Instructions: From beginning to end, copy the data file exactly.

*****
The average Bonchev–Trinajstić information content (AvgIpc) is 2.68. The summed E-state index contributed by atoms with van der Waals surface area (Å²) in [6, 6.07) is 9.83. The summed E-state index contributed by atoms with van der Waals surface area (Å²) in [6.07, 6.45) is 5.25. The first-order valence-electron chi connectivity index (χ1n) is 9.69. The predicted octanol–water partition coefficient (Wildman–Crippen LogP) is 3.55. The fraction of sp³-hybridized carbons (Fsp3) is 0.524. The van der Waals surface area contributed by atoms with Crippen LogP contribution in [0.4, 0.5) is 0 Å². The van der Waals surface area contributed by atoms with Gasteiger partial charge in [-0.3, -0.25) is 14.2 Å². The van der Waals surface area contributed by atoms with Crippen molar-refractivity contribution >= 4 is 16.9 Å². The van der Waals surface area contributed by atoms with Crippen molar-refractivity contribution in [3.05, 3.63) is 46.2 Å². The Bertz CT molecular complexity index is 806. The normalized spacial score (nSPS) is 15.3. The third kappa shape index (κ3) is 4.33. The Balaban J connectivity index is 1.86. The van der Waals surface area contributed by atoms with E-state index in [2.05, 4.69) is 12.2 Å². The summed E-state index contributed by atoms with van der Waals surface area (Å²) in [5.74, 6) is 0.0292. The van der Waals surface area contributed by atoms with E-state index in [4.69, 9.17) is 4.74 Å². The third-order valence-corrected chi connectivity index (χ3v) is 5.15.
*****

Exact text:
The average Bonchev–Trinajstić information content (AvgIpc) is 2.68. The summed E-state index contributed by atoms with van der Waals surface area (Å²) in [6, 6.07) is 9.83. The summed E-state index contributed by atoms with van der Waals surface area (Å²) in [6.07, 6.45) is 5.25. The first-order valence-electron chi connectivity index (χ1n) is 9.69. The predicted octanol–water partition coefficient (Wildman–Crippen LogP) is 3.55. The fraction of sp³-hybridized carbons (Fsp3) is 0.524. The van der Waals surface area contributed by atoms with Crippen LogP contribution in [0.4, 0.5) is 0 Å². The van der Waals surface area contributed by atoms with Gasteiger partial charge in [-0.3, -0.25) is 14.2 Å². The van der Waals surface area contributed by atoms with Crippen molar-refractivity contribution >= 4 is 16.9 Å². The van der Waals surface area contributed by atoms with Crippen molar-refractivity contribution in [3.05, 3.63) is 46.2 Å². The Bertz CT molecular complexity index is 806. The normalized spacial score (nSPS) is 15.3. The third kappa shape index (κ3) is 4.33. The Balaban J connectivity index is 1.86. The van der Waals surface area contributed by atoms with E-state index in [2.05, 4.69) is 12.2 Å². The summed E-state index contributed by atoms with van der Waals surface area (Å²) in [5.74, 6) is 0.0292. The van der Waals surface area contributed by atoms with E-state index in [4.69, 9.17) is 4.74 Å². The third-order valence-corrected chi connectivity index (χ3v) is 5.15.